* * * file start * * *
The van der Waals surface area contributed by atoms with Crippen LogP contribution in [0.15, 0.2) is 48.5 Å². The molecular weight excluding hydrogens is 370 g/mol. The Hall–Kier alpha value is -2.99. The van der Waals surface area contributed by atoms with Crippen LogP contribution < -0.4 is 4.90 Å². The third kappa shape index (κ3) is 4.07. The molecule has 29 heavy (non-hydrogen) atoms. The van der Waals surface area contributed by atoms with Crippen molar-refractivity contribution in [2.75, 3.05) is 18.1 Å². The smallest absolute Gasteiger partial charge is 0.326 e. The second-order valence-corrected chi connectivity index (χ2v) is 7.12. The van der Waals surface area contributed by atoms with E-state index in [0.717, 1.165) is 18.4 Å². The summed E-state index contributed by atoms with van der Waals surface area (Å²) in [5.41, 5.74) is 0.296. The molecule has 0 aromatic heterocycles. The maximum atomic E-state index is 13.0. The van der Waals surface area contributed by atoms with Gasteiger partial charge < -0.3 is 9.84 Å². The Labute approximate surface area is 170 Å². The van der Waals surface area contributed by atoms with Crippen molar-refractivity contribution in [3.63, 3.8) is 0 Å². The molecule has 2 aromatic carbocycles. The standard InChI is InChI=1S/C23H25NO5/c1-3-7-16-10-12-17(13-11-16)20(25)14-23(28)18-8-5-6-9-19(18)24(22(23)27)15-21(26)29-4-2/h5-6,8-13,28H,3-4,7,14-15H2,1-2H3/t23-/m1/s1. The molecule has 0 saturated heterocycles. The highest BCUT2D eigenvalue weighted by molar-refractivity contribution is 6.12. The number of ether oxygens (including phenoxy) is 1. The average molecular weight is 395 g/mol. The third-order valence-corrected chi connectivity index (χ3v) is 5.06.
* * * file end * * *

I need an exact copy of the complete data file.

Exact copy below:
The van der Waals surface area contributed by atoms with Crippen LogP contribution in [0.15, 0.2) is 48.5 Å². The molecular weight excluding hydrogens is 370 g/mol. The Hall–Kier alpha value is -2.99. The van der Waals surface area contributed by atoms with Crippen LogP contribution < -0.4 is 4.90 Å². The third kappa shape index (κ3) is 4.07. The molecule has 29 heavy (non-hydrogen) atoms. The van der Waals surface area contributed by atoms with Crippen molar-refractivity contribution in [2.75, 3.05) is 18.1 Å². The smallest absolute Gasteiger partial charge is 0.326 e. The second-order valence-corrected chi connectivity index (χ2v) is 7.12. The van der Waals surface area contributed by atoms with E-state index in [0.717, 1.165) is 18.4 Å². The summed E-state index contributed by atoms with van der Waals surface area (Å²) in [5.41, 5.74) is 0.296. The molecule has 0 aromatic heterocycles. The maximum atomic E-state index is 13.0. The van der Waals surface area contributed by atoms with Gasteiger partial charge < -0.3 is 9.84 Å². The Labute approximate surface area is 170 Å². The van der Waals surface area contributed by atoms with Crippen molar-refractivity contribution in [3.63, 3.8) is 0 Å². The molecule has 2 aromatic carbocycles. The standard InChI is InChI=1S/C23H25NO5/c1-3-7-16-10-12-17(13-11-16)20(25)14-23(28)18-8-5-6-9-19(18)24(22(23)27)15-21(26)29-4-2/h5-6,8-13,28H,3-4,7,14-15H2,1-2H3/t23-/m1/s1. The molecule has 0 saturated heterocycles. The highest BCUT2D eigenvalue weighted by molar-refractivity contribution is 6.12. The number of ether oxygens (including phenoxy) is 1. The average molecular weight is 395 g/mol. The third-order valence-corrected chi connectivity index (χ3v) is 5.06.